BSN Alumna Provides Care for Patients in COVID-19 ICU in Maryland
April 30, 2020 – During the first year of her nursing career, Lauren Ridlon (NHS’19) has worked in a cardiac care unit at Johns Hopkins Hospital. That unit has been converted to a COVID-19 unit, and the Georgetown nursing alumna and her colleagues have been providing care to patients affected by the virus. “Even through the hardest days, I am able to experience and hopefully emulate what made me fall in love with the career of nursing: humanity,” she said.
Question: Where do you regularly work at the hospital?
Ridlon: I work on the cardiac care unit which is an intensive care unit focusing on cardiology. We have the opportunity to work with patients dealing with life-threatening arrhythmias, help patients recover after a heart attack, care for patients in heart failure, and build relationships with patients waiting for a heart transplant. We also work with various machines for life support. My team is incredible. The staff is so passionate about their work and every single staff member and patient is valued. Our floor is very close, and there is always someone ready to teach you or support you as need be.
Question: How has your work changed because of the COVID-19 pandemic?
Ridlon: The past month has been pretty fast paced. We converted in one week to a COVID ICU. We moved all of our patients to another cardiac floor that would provide excellent care, and overnight walls were built to make us a negative pressure unit. Every shift, we change into OR scrubs, do our huddle in a new place, and go to a “donning” area where a safety officer assists us in putting on PAPRs [powered air-purifying respirator]. We wear the PAPRs for our entire shift, only taking it off during our mandatory breaks every two hours to prevent our exposure as much as possible.
Our patients are very sick. We are collaborating with new doctors, new nurses who float to our floor to assist with the acuity, and a new illness that is sneaky and terrible. Because we are originally a cardiac floor, we care for many patients on extracorporeal membrane oxygenation (ECMO), which is a machine that basically acts as the lungs, or the heart and lungs, so that those organs can rest. Some require a ventilator, dialysis, different drips for sedation, and new techniques to help with oxygenation. There is a lot of learning and studying right now for both new and experienced nurses.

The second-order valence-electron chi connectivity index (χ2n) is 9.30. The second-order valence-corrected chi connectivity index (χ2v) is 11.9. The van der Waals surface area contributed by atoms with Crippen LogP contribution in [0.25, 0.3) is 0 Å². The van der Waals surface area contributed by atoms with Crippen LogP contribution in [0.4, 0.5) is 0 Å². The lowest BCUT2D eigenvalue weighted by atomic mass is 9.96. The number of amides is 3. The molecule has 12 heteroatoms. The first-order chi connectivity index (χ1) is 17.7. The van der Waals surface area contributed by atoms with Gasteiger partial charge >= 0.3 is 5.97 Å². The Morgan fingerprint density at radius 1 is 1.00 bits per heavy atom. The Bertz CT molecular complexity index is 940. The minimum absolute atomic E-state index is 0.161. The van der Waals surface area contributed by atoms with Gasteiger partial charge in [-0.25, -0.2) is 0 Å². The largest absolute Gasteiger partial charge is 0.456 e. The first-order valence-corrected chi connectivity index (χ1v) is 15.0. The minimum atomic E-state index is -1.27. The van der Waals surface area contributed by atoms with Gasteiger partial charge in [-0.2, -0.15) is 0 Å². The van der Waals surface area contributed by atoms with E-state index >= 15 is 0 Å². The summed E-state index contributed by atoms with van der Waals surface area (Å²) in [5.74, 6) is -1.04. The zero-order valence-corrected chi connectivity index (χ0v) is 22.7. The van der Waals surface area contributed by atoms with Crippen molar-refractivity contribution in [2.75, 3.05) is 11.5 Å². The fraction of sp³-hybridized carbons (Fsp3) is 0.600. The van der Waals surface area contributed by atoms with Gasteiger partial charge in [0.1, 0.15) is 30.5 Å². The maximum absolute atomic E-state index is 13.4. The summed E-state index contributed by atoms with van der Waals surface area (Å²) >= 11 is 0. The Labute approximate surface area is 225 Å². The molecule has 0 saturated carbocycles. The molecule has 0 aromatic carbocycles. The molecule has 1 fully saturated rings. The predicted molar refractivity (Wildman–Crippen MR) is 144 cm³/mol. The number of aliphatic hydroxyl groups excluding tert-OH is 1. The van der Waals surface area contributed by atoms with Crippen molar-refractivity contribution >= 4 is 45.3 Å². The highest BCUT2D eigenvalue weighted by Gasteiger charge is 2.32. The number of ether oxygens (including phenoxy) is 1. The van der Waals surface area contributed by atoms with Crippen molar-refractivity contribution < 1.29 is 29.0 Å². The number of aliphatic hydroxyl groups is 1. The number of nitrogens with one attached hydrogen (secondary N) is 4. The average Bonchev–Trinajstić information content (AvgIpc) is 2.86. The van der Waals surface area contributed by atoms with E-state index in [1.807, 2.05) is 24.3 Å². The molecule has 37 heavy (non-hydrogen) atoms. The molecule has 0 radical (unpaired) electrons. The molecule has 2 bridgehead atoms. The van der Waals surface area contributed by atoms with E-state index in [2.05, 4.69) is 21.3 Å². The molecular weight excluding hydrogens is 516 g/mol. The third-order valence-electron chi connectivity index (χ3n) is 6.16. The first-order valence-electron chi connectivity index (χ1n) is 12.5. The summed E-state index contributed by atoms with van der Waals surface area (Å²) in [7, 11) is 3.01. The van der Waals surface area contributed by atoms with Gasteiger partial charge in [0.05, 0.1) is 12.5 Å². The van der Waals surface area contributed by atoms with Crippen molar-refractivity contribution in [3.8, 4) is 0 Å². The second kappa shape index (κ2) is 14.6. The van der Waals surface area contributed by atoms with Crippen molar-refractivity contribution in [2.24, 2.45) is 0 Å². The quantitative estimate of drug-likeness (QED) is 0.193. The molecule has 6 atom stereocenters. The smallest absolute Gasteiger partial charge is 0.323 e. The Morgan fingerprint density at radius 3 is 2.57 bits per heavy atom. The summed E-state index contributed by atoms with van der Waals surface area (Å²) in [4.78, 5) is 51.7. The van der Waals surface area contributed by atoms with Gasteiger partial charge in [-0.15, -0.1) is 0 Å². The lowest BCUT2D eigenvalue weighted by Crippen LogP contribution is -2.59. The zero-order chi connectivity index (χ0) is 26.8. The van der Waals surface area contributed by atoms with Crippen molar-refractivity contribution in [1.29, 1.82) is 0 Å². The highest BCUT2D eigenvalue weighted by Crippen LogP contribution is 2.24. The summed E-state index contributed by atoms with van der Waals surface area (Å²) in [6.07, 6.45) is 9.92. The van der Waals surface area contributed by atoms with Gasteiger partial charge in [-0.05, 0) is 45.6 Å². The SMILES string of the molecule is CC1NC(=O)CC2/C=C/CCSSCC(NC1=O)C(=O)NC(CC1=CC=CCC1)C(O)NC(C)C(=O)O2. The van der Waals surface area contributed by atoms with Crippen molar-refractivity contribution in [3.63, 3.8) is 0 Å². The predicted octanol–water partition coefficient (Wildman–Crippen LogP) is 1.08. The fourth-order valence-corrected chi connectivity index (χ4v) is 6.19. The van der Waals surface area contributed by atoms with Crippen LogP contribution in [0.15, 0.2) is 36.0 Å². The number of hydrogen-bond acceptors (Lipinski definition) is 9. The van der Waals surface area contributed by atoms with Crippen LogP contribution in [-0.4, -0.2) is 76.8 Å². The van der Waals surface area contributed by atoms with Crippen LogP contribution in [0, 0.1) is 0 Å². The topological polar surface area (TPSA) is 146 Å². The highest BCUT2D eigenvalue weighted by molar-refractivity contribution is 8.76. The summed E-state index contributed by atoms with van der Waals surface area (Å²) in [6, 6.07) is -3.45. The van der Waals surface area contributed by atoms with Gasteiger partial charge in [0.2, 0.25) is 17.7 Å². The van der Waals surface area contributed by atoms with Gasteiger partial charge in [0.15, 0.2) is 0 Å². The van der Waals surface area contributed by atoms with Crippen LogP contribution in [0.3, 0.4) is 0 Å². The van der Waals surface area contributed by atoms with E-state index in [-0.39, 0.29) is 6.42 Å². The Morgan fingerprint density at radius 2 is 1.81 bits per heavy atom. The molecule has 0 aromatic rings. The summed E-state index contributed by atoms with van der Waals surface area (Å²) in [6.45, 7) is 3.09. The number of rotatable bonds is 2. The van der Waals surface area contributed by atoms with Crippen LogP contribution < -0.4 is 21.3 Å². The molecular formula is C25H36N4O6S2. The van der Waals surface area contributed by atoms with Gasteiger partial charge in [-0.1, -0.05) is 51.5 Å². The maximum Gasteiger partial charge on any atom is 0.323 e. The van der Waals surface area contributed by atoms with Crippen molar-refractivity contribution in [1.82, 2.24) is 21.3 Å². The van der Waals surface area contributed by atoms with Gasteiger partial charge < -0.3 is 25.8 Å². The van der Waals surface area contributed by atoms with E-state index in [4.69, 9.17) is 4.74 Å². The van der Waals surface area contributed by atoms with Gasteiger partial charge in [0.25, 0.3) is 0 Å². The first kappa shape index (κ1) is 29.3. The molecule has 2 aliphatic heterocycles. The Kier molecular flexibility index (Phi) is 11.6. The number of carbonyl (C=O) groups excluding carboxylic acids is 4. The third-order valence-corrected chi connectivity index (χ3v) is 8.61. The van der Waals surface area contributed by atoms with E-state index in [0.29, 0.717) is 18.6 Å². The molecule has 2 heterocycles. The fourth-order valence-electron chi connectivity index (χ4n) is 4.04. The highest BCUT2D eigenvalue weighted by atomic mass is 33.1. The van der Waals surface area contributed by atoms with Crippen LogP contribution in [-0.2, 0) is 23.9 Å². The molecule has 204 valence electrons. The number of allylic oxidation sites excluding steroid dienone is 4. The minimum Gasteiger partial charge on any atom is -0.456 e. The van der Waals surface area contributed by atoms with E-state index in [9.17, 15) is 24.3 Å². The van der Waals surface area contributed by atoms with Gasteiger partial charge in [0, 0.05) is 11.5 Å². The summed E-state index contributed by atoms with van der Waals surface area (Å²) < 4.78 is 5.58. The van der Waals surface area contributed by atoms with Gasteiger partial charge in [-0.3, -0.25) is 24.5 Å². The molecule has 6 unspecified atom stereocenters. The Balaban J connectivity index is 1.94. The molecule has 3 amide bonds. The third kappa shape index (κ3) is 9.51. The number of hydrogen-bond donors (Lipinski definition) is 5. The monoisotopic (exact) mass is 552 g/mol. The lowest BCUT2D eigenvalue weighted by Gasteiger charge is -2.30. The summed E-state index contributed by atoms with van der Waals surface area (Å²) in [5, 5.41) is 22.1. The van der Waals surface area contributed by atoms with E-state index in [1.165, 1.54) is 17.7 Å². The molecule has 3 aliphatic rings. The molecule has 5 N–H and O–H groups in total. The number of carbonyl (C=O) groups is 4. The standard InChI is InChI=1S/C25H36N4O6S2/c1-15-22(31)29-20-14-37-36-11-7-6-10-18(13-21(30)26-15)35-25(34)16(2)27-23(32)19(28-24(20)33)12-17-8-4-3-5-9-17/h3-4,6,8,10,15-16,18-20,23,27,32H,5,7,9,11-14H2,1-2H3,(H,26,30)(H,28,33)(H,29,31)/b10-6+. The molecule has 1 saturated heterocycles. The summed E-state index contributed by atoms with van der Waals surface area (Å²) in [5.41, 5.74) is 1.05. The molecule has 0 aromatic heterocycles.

Work, though difficult, has also become extremely gratifying. I have seen a new community arise both on my unit and in the hospital. The collaboration between doctors, nurses, respiratory therapists, PT/OT, pharmacy, environmental care, child life and patient relations is incredible. Our leaders are frequently checking in and sending encouragement. Every single day, we are coming in to meals, cards, and posters of encouragement from coworkers, families, friends, and other hospital units. Being away from family and friends is hard right now, but I am lucky that work is my family.
Even through the hardest days, I am able to experience and hopefully emulate what made me fall in love with the career of nursing: humanity. Now more than ever, we are able to give encouraging words, provide healing touch, and make sure no patient is alone during the worst moments. It is the moment when patients reach for your hand, squeeze your hand even when heavily sedated, or smile at you when you try to make them laugh through your language interpreter that I really can feel the true meaning of being a nurse. While we could never substitute what it is like to have their loved ones nearby, at least our patients can try to rest knowing how much we care for them.
Question: How has what you learned at Georgetown prepared you to participate in the COVID-19 response?
Ridlon: There are three big messages from Georgetown nursing that have helped me during this time.
First, our nursing professors instilled in us to always remember the person in the patient. This is something I see practiced every day, whether it’s putting a phone on speaker for an intubated patient whose family wants to say “I love you,” talking to a sedated patient while providing care, explaining why we are dressed the way we are, and respecting a patient’s wishes even until the end. It’s an extremely hard time to be a patient. COVID-19 is a new and scary illness, patients cannot have any visitors, and their caretakers wear hoods, masks, and gowns around them. Now more than ever it is so important that we see the person in our patient and care for all their needs.
Secondly, since becoming a nurse, I have been grateful for Georgetown nursing’s promotion of attention to detail and the importance of the nursing assessment. I remember lectures from professors who told us to always trust our guts and advocate for our patients because we spend so much time with them throughout a shift (or shifts). Being a health care provider during this time where so much is new or unknown, it is so important to pay attention and speak up. Teams are working so closely to fight this, and input from nursing has been greatly valued.
Finally, during this pandemic, I am reminded of the many lessons of resilience and self-care our professors promoted. Nursing can be a taxing career; it is even more so now. I have come to understand why our professors really drilled outlets such as mindfulness, journaling, exercise, and other healthy habits. These practices have really helped me keep a routine during these weird days off where I am stuck at home, and they have helped me stay focused at work.
Question: Anything else you’d like to add?
Ridlon: I could not be more thankful for my coworkers. No matter what is thrown our way, I am so impressed with their intelligence, commitment to our patients, and how they make even the most stressful experience a positive one.